Do you have big plans for all of the money you received from selling gift cards and gift certificates over the holiday sales season? Not so fast—it’s not your money yet. You need a solid gift card accounting process.
The gift card phenomenon began in the US about 30 years ago and has continued its upward trajectory ever since, topping $127 billion in 2016. Gift cards and certificates are popular in spas and salons, and why not? You can never provide too many massages or pedicures.
As an industry, we’ve had a long learning curve in how to market gift cards and gift certificates, and much has changed from a legal perspective. In the beginning, we sold paper gift certificates that said “massage” on them; clients would stuff them in a drawer and show up to redeem them three or more years later. Even though there may have been a couple of service price increases between when the gift certificate was issued and when it was redeemed, clients would still get their massages at the old price. Today, many states have amended their laws so that certificates never expire, and most businesses have moved from paper to plastic or online gift cards. But the model of a business receiving cash up front for a service yet to be delivered is still going strong.
I can remember when this craze really set in during the late 1980s. We couldn’t sell gift certificates fast enough! We rented extra computers and hired holiday help to manage the long lines of purchasers during the month of December. It felt like winning the lottery. After the dust settled, we would figure out how to best spend all of this cash: new carpeting, an updated piece of equipment, bonuses for the staff, etc. We knew it wasn’t really our money, but we also knew that a significant portion of those gift certificates would never be redeemed, so it felt safe. That is, until our weekly gift card redemption rate approached 50 percent of business, creating a cash scramble to meet payroll.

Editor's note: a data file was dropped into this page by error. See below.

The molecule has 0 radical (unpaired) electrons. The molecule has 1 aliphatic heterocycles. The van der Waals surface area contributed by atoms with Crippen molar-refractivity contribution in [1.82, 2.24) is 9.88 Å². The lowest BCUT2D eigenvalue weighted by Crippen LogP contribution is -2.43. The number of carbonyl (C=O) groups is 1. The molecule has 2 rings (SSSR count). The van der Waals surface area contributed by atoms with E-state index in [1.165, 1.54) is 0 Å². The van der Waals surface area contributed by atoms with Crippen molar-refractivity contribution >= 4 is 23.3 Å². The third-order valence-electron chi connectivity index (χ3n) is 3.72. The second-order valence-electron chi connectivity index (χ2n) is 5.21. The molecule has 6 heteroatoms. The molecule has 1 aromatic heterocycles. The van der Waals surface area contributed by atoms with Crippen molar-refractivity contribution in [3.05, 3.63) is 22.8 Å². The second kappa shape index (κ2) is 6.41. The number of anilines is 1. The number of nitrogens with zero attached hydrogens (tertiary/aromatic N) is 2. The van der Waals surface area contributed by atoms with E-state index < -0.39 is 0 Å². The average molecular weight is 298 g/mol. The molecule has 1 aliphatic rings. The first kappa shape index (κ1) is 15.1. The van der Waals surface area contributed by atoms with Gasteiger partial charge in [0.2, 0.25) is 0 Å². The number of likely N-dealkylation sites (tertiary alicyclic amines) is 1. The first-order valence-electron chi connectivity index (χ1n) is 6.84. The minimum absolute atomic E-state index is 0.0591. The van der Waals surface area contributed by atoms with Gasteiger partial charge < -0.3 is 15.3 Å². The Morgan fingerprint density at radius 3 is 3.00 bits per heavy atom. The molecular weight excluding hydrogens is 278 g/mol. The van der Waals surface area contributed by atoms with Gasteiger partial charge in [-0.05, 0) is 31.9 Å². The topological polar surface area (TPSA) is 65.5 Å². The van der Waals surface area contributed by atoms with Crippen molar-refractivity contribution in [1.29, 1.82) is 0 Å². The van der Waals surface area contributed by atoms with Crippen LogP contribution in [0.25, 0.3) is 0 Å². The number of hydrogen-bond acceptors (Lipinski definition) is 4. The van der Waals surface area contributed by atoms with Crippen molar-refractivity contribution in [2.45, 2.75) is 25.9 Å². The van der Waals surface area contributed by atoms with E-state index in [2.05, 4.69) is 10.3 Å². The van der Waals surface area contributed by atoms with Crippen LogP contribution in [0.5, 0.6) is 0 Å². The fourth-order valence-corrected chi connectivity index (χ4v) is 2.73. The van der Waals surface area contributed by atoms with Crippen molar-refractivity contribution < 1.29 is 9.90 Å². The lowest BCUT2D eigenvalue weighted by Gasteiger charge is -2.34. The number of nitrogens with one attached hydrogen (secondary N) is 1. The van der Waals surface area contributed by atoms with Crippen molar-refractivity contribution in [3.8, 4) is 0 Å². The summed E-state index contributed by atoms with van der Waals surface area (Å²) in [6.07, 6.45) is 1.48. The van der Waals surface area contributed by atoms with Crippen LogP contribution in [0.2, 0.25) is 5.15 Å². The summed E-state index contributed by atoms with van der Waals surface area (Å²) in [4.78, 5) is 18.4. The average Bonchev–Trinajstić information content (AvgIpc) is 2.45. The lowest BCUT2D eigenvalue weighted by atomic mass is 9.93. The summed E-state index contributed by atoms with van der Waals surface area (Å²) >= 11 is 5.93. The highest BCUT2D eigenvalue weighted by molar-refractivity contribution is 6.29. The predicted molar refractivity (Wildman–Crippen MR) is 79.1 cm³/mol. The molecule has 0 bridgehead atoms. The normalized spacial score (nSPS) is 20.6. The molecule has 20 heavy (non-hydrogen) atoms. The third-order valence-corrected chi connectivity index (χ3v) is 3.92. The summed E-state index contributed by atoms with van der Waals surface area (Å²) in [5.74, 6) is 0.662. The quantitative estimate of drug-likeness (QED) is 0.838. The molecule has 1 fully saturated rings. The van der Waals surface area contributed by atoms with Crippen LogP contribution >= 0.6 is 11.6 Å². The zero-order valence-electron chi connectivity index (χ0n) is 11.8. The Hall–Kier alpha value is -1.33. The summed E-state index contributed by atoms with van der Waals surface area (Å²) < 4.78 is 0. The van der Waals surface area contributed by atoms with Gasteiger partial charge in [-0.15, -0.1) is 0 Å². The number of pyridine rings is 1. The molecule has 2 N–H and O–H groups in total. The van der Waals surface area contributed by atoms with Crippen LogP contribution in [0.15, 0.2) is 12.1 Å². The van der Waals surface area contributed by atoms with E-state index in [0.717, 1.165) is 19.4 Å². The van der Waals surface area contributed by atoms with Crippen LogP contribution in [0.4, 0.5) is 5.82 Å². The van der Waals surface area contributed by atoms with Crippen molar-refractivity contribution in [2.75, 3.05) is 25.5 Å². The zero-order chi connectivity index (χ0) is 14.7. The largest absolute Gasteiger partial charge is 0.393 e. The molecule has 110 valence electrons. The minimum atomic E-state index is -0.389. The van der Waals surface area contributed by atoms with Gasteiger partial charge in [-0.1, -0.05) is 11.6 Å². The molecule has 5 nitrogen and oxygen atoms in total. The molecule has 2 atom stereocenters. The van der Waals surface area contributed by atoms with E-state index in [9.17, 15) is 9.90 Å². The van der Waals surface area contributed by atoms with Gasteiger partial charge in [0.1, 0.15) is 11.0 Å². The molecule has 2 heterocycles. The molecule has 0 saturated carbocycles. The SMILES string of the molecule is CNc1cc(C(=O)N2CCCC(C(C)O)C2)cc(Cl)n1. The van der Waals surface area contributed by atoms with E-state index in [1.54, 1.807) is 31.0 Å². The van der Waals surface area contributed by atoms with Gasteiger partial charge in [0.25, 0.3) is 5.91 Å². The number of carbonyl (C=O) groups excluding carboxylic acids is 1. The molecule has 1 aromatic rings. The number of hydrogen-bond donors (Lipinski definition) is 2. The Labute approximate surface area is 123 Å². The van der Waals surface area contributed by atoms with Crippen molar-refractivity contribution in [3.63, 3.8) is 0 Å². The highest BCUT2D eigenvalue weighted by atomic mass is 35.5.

The lesson from the story above is that gift card revenue isn’t your money—it’s an indication that someone intends to do business with you in the future. When a recipient comes in to enjoy their Relaxation Massage or Scalp Treatment and Hairstyling, their gift card is just another payment method. As a consultant, I see a lot of income statements, and I’m surprised how often I see gift card sales listed under revenue, where they don’t belong. Let’s examine some of the accounting implications.
According to GAAP (Generally Accepted Accounting Principles), which is followed by most qualified accountants and bookkeepers, gift card and gift certificate sales should be recorded as a liability on your balance sheet; they shouldn’t show up on your income statement at all. The cash generated from the sales of gift cards should be put into an escrow account, separate from your regular bank account, that can be drawn upon as gift cards are redeemed. This is similar to what should happen in the sales of appointment series or packages.